Let's get Mesolithic, you can pull me by my hair.
Call this girl old-fashioned, but I say a cave is where,
you'll find a loving cro-mag, who will hunt and gather fare.
Let's get Mesolithic tonight.
I've dated New-Age women--they don't impress me much
There's only one advantage--they insist on going dutch
The independent, self-reliant gals you see these days
don't understand my manly scent and knuckle-dragging ways.
-- Eddie From Ohio, Let's Get Mesolithic
Quick is the seventh studio album from the band Eddie From Ohio, released in 2001 on the band's own label, Virgina Soul Records. The band's sound is probably best described as folk (and they're often sorted as such in record stores), but they're on the more energetic edge of the genre, as clearly shown on many tracks on this album. They're probably best described as humorous, energetic folk music.
1. Quick (4:16)
2. Let's Get Mesolithic (4:05)
3. The Best of Me (4:16)
4. Hey Little Man (2:33)
5. Number Six Driver (4:23)
6. One Thousand Sarahs (3:28)
7. Monotony (3:33)
8. Candido & America (5:03)
9. Abraham (3:20)
10. Cantering on Fool (3:12)
11. Tommy the Canexican (3:25)
12. Tom Burleigh's Dead (3:35)
13. Great Day (4:49)
The album opens with the title track, Quick, is basically a song about wanting to be something you're not; it's a relatively muted track with very nice vocals from Julie Murphy Wells, whose vocals really shine on this album in several places. Her vocals on this album, as well as the band's previous album, Looking Out the Fishbowl, are very strong; she has a distinctive voice without being grating.
The second track, Let's Get Mesolithic, is probably best described as a novelty track about a woman and a guy who, for lack of a better wording, have a relationship (or desire a relationship) that is Mesolithic in nature. This song's probably best remembered for the horn work and Robbie Schaefer's ... interesting ... vocals.
The Best of Me is about the jealousy a single woman has towards couples. A very mellow song, much like the album opener, but not as memorable.
Hey Little Man is one of the best tracks the band has ever recorded, and is one of the highlights of this album. It's an a capella quartet by the four band members which really shows the way their voices mesh nicely, especially how the three male voices accentuate Julie's wonderful voice. I find myself humming along to this quite often, which is impressive for an a capella track.
The fifth track, Number Six Driver, is another solid track featuring a much more memorable and non-novelty duet between Robbie and Julie. It's about loneliness, which is a regular theme in the band's music; this track fits in well with their musical catalogue but doesn't particularly stand out in either a good or bad way.
However, things get better and better. One Thousand Sarahs is the one and only Eddie from Ohio song that I've ever heard on the radio; it aired on a local alternative station late last year. It's a wonderful track about jealousy of the popular girl with some nice guitar work and a touch of the blues, almost worth the price of admission to the album along with Hey Little Man.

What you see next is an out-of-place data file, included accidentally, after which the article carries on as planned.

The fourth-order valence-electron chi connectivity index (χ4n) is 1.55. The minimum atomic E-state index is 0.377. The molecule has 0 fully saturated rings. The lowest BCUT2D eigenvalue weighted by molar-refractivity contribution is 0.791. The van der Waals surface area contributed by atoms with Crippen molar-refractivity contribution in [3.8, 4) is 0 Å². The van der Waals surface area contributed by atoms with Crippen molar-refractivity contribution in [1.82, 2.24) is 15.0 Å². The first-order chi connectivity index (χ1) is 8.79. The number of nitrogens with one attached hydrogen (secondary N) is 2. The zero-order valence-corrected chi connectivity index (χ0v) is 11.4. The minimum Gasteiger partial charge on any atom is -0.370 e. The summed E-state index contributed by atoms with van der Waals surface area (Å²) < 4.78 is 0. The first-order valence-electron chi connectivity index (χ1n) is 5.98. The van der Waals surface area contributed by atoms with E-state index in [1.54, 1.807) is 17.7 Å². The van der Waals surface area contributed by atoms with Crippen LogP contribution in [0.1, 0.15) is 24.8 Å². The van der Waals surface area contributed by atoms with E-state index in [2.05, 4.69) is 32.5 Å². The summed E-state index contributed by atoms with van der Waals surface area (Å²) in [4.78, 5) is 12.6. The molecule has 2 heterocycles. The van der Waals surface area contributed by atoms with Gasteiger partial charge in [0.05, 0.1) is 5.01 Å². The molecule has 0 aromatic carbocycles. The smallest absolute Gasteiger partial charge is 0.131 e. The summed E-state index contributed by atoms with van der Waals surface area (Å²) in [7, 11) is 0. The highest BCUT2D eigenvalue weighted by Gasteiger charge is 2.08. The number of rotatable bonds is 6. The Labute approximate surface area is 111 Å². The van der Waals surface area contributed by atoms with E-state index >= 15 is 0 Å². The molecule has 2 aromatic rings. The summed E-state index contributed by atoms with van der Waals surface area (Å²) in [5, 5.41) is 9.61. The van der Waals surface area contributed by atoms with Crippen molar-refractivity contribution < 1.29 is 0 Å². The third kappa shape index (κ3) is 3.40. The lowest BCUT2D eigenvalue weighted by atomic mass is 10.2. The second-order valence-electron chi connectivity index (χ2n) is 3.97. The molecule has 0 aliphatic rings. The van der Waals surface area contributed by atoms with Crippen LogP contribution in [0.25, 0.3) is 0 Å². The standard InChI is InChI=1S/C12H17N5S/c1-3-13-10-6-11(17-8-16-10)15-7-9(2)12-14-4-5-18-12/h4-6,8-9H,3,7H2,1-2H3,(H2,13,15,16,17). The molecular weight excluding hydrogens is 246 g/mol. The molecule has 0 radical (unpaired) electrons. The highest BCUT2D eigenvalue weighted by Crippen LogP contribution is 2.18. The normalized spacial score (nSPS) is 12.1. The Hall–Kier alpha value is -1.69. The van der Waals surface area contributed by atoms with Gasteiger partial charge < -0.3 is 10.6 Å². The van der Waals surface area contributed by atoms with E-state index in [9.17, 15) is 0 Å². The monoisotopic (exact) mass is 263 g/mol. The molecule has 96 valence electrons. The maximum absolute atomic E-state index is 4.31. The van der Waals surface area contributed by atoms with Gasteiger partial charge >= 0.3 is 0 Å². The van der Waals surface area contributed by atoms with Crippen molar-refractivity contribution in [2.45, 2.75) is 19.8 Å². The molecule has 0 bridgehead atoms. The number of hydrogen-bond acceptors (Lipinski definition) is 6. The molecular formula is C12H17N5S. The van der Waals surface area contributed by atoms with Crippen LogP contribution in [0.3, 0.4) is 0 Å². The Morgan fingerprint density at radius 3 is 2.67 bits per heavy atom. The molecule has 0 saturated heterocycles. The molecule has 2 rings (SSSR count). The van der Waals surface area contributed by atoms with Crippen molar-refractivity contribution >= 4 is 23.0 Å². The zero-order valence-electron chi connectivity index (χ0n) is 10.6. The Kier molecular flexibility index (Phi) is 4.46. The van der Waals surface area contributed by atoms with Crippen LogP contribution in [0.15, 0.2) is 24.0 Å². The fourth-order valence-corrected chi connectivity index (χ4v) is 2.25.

Monotony has, well, monotonous verses. Interestingly enough, though, the song still works because of the solid but unusual instrumentation (monobone, shaker, clave, and triangle, among other things) and the interruption provided by the choruses.
The eighth track, Candido & America, is based on the book The Tortilla Curtain by T. Coraghessan Boyle, and features backing vocals from another excellent band, Da Vinci's Notebook. The song's about an immigrant from Mexico trying to make it in a land that's supposedly the Land of Opportunity. A great example of folk music -- lots of musicians playing together on a musically distinctive and memorable track with a social message.
Abraham is an example of a Christian influence that appears on occasion in the band's music; it's not particularly overbearing like many contemporary Christian artists, but it does merit a mention. The song's mostly about having to make difficult choices, and recognizing that others have to make them as well (in this case, Abraham's difficult choice with his son Isaac).
The tenth track, Cantering on Fool, is a mellow little instrumental that leads into the very strong album close. Pleasant, but not altogether memorable, and probably the weakest spot on the album from track five onwards.
Tommy the Canexican is a very appealing (but almost novelty) track about the culture clash between Canada and Mexico and one individual stuck in the middle with relatives in both countries, but little interest in the United States. It's a very fun, upbeat track.
Tom Burleigh's Dead is an amazing track, just amazing, telling the tale of Tom Burleigh, the first (and perhaps only) person killed during John Brown's raid on Harper's Ferry. It's an almost Celtic-style track with just a touch of pop sensibility, something you'd expect from Great Big Sea or perhaps The Chieftains. The song's backing vocals are provided by a large group of family members and friends of the band, and the song just comes together as some of the best Celtic songs do.
The album closes with Julie showing off her vocal chops on Great Day, a song about the wonders of a wonderful day. It closes off the album on a very strong note, which more than makes up for an average beginning.
If You Like This Album...
I strongly recommend Eddie from Ohio's previous album Looking Out the Fishbowl, as it's just as strong (or perhaps stronger) than this one with very similar style. Also recommended are albums by Moxy Fruvous, especially Bargainville and You Will Go To The Moon. If you liked the song Tom Burleigh's Dead, then you should look into acquiring Great Big Sea's album Turn.